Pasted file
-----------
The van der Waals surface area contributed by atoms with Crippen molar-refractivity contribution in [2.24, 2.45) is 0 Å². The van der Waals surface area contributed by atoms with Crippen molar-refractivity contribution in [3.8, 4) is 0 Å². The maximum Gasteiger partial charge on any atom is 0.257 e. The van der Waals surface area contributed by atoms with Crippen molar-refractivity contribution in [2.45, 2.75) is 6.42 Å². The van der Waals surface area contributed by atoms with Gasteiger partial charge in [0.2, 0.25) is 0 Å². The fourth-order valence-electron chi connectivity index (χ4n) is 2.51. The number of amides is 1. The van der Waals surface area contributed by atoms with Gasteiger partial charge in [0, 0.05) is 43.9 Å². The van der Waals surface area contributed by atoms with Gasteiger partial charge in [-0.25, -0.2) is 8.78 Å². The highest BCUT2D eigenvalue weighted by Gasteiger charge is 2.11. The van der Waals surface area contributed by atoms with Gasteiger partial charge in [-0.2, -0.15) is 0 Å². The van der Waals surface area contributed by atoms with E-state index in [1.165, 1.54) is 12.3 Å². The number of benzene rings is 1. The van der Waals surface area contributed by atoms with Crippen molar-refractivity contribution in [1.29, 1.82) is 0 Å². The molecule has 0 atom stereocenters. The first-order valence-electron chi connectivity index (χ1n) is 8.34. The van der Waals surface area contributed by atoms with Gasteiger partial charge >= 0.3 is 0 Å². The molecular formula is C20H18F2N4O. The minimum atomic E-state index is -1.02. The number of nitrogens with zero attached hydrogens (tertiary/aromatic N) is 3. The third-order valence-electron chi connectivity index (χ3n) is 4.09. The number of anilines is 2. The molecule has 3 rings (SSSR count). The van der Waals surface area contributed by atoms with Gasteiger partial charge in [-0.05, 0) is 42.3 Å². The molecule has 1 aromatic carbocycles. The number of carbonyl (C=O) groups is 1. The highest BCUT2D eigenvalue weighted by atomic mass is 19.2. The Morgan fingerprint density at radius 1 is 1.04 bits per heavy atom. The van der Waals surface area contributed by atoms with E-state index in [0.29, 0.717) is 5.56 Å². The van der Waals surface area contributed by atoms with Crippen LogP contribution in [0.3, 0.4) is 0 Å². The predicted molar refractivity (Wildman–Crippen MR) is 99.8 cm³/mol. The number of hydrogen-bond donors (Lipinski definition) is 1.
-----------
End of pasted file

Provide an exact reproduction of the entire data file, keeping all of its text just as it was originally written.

The van der Waals surface area contributed by atoms with Crippen molar-refractivity contribution in [2.24, 2.45) is 0 Å². The van der Waals surface area contributed by atoms with Crippen molar-refractivity contribution in [3.8, 4) is 0 Å². The maximum Gasteiger partial charge on any atom is 0.257 e. The van der Waals surface area contributed by atoms with Crippen molar-refractivity contribution in [2.45, 2.75) is 6.42 Å². The van der Waals surface area contributed by atoms with Gasteiger partial charge in [0.2, 0.25) is 0 Å². The fourth-order valence-electron chi connectivity index (χ4n) is 2.51. The number of amides is 1. The van der Waals surface area contributed by atoms with Gasteiger partial charge in [0, 0.05) is 43.9 Å². The van der Waals surface area contributed by atoms with Gasteiger partial charge in [-0.25, -0.2) is 8.78 Å². The highest BCUT2D eigenvalue weighted by Gasteiger charge is 2.11. The van der Waals surface area contributed by atoms with Gasteiger partial charge in [-0.2, -0.15) is 0 Å². The van der Waals surface area contributed by atoms with E-state index in [1.165, 1.54) is 12.3 Å². The number of benzene rings is 1. The van der Waals surface area contributed by atoms with Crippen molar-refractivity contribution in [1.29, 1.82) is 0 Å². The molecule has 0 atom stereocenters. The first-order valence-electron chi connectivity index (χ1n) is 8.34. The van der Waals surface area contributed by atoms with Gasteiger partial charge >= 0.3 is 0 Å². The molecular formula is C20H18F2N4O. The minimum atomic E-state index is -1.02. The number of nitrogens with zero attached hydrogens (tertiary/aromatic N) is 3. The third-order valence-electron chi connectivity index (χ3n) is 4.09. The number of anilines is 2. The molecule has 3 rings (SSSR count). The van der Waals surface area contributed by atoms with Gasteiger partial charge in [-0.05, 0) is 42.3 Å². The molecule has 1 aromatic carbocycles. The number of carbonyl (C=O) groups is 1. The highest BCUT2D eigenvalue weighted by atomic mass is 19.2. The Morgan fingerprint density at radius 1 is 1.04 bits per heavy atom. The van der Waals surface area contributed by atoms with E-state index in [0.29, 0.717) is 5.56 Å². The van der Waals surface area contributed by atoms with Crippen LogP contribution in [0.3, 0.4) is 0 Å². The predicted molar refractivity (Wildman–Crippen MR) is 99.8 cm³/mol. The number of hydrogen-bond donors (Lipinski definition) is 1.